Shares in over 50s insurer and cruise operator Saga (SAGA) soared 11.8% to 390p as the company said its cruise arm is ready to set sail as soon as the Government allows, with significant pent-up demand and a big jump in bookings.

Saga said it has completed detailed work to ensure it’s ready to resume its tour operations and cruise businesses in 2021 with the specific timing being subject to Government restrictions, and added that customer demand ‘remains strong with evidence of significant pent-up demand from customers ready to travel’.

Its total cruise bookings stand at £154 million for 2021/22 and 2022/23 combined, in comparison to £128 million at the same point last year, representing a 20% improvement. This excludes 2020/21 bookings that have been cancelled where the customer has indicated that they want to rebook but have yet to do so on a specific cruise.


It comes as the company impressed investors with a considerably narrower annual loss and more cash generation than the market expected, despite all the pressures of the pandemic, most notably in its cruise arm.

In its results for the year to 31 January 2021, Saga posted a pre-tax loss of £61.2 million, significantly below the £300.9 million reported in the year to 31 January 2020, before the pandemic began.

Underlying pre-tax profit stood at £17.1 million, an 84.4% drop compared to the £109.9 million reported in the same period a year ago, but still well ahead of analyst expectations of £10 million.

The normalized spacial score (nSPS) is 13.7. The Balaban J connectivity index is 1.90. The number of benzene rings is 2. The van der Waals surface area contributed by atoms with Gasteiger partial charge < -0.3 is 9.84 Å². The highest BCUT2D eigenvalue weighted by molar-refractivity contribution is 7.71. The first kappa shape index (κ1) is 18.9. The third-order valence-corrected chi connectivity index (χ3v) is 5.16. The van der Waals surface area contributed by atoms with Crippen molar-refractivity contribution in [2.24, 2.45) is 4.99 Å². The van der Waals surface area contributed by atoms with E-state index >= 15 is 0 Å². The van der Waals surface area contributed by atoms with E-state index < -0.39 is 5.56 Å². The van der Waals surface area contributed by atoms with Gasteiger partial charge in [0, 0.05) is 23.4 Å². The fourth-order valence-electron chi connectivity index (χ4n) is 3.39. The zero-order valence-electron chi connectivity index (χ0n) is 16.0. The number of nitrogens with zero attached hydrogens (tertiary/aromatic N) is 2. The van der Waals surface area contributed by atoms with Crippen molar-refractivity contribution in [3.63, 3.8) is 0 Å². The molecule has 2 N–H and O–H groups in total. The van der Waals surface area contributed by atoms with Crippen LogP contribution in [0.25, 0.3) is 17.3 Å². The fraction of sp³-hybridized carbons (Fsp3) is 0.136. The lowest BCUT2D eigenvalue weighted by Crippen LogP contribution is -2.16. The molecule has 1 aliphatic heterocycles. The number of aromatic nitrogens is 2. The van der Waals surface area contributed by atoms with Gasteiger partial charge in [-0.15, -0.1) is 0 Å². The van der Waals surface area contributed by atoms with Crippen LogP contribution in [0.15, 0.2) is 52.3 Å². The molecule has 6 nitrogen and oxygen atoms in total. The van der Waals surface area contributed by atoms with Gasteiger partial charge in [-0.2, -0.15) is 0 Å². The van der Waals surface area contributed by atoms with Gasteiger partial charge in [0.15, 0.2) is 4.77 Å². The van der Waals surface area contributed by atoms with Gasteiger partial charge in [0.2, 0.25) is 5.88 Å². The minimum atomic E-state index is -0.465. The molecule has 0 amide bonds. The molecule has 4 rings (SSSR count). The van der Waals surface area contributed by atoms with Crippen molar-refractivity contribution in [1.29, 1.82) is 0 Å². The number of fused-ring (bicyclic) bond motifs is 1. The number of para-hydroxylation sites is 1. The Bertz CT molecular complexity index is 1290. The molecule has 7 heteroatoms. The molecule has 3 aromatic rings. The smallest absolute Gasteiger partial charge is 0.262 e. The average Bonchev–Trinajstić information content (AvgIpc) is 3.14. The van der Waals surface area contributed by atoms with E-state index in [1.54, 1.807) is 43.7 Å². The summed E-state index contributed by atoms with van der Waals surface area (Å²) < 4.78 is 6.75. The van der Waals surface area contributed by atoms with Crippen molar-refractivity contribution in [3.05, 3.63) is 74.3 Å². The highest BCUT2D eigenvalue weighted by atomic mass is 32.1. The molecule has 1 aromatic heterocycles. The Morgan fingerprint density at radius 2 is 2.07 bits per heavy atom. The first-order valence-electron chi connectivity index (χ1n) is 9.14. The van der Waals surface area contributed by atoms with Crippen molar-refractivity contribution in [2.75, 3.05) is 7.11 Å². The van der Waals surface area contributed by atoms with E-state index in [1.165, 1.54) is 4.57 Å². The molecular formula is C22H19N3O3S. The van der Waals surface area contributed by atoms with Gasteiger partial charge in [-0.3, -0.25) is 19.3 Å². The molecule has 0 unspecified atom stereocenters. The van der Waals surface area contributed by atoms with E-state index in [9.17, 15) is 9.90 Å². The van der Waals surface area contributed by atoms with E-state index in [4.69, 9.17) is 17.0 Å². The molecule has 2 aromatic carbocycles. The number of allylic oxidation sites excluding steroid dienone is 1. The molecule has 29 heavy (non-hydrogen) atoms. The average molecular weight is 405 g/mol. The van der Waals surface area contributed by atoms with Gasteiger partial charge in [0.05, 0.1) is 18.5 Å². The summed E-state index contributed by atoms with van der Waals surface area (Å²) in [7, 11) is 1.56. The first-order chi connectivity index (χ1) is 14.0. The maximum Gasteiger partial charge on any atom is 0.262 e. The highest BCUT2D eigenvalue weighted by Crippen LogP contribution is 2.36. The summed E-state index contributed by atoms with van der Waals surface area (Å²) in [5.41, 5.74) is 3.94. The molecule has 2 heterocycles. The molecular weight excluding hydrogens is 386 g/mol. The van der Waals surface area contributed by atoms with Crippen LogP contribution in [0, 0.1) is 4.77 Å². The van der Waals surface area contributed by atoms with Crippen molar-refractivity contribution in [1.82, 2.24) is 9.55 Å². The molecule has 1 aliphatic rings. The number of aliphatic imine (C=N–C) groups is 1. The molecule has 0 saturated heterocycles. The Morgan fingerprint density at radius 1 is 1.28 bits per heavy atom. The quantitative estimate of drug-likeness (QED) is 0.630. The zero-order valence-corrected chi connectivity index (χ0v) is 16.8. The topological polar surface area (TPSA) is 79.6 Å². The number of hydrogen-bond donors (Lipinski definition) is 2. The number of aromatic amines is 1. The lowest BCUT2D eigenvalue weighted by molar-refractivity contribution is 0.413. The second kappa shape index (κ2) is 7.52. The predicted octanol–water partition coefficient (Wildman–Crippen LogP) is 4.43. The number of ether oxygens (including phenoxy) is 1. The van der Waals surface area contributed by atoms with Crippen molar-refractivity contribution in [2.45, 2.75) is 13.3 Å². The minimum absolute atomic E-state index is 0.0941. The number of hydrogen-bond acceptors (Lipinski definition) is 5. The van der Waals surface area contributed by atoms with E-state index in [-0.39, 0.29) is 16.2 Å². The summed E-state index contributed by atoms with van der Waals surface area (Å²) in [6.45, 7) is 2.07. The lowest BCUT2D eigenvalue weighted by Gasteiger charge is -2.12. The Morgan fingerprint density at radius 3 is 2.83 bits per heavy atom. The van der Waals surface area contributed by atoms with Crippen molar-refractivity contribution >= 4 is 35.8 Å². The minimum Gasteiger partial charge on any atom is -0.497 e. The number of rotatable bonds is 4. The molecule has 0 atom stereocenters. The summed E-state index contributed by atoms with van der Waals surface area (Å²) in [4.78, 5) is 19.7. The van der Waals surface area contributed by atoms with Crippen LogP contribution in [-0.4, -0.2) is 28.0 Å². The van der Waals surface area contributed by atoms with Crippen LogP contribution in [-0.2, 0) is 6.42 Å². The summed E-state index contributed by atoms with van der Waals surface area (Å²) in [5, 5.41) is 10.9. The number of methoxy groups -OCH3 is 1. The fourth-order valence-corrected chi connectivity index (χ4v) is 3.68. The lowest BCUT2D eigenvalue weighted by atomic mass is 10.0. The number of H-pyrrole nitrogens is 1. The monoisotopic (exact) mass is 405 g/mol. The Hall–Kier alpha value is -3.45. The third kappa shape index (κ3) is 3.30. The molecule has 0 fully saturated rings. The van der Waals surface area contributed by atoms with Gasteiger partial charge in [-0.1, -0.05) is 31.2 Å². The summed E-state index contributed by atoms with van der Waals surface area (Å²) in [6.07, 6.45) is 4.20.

The outperformance was mainly due to a strong result in the underwriting arm of its insurance division which generated a profit of £58.7 million, including £37.6 million of reserve releases, primarily due to ‘continued favourable experience on large bodily injury claims relating to prior accident years’.

Saga’s year-end cash was £75.4 million, around £30 million better than consensus forecasts, with net debt consequently £34 million less than the market was expecting at £760 million.


AJ Bell financial analyst Danni Hewson said there are clear indications of big pent up demand from the part of the population which Saga serves as they get vaccinated, and also praised the job done by chief executive Euan Sutherland, who ‘looks to be doing a good job of righting the Saga ship’ since joining in January last year.

Hewson added, ‘Once we emerge into a new normal, Saga will look to benefit from the continuing growth of the over-50s demographic in a way it has singularly failed to do in the past.’


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Issue Date: 07 Apr 2021